When harvesting alfalfa, minimize wheel-traffic damage by avoiding unnecessary trips across the field, advises Eric Young, agronomist and soil scientist at the Miner Institute, Chazy, NY.

University of Wisconsin research revealed that the amount of damage is related to the amount of regrowth when the crop is driven on. It showed a 4-6% yield reduction when alfalfa was driven on one day after mowing, and 20% when wheel traffic happened five days after cutting.

“Soil compaction from tractors and manure spreaders also reduces alfalfa productivity and persistence,” says Young. “Compacted soil reduces pore space and hinders fine root growth.”

Lower field areas usually are most susceptible to compaction because the soil is wetter and tends to have more silt and/or clay compared to higher areas.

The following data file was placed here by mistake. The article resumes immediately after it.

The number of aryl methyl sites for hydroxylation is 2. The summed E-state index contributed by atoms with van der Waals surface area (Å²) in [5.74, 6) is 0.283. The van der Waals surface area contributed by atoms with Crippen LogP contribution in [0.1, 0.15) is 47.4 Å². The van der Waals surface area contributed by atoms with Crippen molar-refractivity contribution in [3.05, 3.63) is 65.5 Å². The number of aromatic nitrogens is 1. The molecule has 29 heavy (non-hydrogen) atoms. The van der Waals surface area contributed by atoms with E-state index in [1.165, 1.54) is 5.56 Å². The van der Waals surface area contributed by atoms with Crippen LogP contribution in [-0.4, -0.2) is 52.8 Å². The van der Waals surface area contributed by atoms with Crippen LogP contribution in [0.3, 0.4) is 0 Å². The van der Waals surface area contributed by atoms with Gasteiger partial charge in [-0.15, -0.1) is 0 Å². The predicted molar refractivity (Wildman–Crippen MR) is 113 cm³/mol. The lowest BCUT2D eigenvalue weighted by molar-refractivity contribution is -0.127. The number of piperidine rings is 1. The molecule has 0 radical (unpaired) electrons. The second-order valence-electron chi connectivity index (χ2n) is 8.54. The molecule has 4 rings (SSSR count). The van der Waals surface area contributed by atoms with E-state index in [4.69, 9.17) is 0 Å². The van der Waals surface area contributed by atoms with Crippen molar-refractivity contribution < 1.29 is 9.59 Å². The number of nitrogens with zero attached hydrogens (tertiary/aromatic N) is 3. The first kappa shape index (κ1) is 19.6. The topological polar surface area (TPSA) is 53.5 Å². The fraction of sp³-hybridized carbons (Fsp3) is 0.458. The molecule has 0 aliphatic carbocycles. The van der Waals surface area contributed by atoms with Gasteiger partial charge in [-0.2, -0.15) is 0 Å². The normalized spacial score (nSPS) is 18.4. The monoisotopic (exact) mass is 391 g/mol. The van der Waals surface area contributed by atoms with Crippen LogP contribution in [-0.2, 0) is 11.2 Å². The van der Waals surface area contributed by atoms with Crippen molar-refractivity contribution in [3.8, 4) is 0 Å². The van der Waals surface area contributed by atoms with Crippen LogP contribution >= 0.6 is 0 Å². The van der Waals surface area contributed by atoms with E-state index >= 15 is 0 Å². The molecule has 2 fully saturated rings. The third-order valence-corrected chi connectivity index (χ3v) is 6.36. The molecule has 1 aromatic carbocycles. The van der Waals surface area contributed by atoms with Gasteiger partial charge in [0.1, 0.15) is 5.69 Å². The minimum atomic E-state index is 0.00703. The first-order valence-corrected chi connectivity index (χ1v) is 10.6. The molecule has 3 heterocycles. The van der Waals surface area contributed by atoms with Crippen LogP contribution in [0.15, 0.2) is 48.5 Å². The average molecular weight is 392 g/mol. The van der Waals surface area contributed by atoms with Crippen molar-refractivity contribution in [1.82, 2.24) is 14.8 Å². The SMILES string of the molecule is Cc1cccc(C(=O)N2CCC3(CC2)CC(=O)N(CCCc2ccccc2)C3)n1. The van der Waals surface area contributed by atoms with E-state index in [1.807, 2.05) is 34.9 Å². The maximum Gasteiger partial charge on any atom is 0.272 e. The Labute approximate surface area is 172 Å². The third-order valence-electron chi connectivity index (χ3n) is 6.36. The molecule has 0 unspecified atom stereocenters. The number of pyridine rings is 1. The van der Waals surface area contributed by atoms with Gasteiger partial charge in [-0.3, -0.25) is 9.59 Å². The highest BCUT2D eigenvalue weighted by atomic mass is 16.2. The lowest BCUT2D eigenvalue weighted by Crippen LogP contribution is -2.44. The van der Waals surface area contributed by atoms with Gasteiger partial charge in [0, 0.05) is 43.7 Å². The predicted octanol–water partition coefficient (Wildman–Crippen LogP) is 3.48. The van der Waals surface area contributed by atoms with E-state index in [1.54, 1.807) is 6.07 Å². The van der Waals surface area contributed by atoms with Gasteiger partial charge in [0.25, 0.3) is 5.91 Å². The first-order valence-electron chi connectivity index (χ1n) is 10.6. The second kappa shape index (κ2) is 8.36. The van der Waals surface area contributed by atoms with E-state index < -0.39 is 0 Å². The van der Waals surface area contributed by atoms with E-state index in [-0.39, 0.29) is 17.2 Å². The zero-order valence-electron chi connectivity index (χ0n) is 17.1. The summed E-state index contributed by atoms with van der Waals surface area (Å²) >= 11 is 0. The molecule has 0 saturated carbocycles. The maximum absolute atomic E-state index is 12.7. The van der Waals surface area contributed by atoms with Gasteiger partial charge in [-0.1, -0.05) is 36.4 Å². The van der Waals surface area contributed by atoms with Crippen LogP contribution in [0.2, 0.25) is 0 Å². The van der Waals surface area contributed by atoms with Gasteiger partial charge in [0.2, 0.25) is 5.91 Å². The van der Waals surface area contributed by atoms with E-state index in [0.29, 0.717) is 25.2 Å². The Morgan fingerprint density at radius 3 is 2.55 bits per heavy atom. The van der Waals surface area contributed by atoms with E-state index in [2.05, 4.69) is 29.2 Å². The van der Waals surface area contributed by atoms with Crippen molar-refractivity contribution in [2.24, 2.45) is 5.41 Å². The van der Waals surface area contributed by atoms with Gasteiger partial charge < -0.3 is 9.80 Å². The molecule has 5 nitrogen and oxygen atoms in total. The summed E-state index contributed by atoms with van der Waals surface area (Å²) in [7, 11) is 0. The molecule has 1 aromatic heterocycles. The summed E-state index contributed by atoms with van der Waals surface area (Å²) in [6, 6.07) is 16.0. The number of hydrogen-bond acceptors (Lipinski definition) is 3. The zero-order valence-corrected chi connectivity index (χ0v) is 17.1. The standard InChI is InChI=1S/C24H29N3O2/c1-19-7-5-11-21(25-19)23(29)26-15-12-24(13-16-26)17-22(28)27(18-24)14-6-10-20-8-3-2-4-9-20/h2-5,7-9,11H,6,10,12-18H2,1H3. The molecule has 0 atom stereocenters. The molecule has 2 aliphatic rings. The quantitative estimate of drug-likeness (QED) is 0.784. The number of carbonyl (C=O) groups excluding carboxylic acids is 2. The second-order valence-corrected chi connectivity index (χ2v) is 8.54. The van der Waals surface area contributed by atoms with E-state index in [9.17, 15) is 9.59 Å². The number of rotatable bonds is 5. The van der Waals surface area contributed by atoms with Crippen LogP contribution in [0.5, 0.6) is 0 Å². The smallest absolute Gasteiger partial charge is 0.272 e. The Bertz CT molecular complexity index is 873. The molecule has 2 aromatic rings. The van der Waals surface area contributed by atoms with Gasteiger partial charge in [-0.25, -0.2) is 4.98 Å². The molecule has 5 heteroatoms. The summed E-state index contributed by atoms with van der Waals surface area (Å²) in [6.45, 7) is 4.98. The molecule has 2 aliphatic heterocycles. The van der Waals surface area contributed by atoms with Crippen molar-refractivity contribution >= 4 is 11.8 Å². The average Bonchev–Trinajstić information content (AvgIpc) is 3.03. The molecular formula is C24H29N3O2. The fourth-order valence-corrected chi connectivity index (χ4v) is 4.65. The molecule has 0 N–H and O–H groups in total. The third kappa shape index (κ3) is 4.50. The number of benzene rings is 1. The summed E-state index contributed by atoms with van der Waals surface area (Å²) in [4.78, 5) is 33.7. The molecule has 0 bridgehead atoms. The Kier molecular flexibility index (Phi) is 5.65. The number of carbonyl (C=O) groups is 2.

He lists five management practices that can help minimize alfalfa damage caused by wheel traffic and compaction:

1) Harvest as quickly as possible after mowing, using wide swaths to speed drying, to avoid traveling on alfalfa regrowth.

2) If applying manure, apply it as soon as possible following harvest, always before regrowth, and avoid spreading on wet fields.

3) Utilize controlled-traffic patterns to minimize the field area traveled on. For example, utilize the same area of the field to the extent possible when entering and exiting the field with trucks or forage wagons.

4) Consider planting traffic-tolerant alfalfa varieties.

5) Avoid using dual-wheel tractors on alfalfa fields, and try to utilize lighter-weight tractors when merging, raking, etc.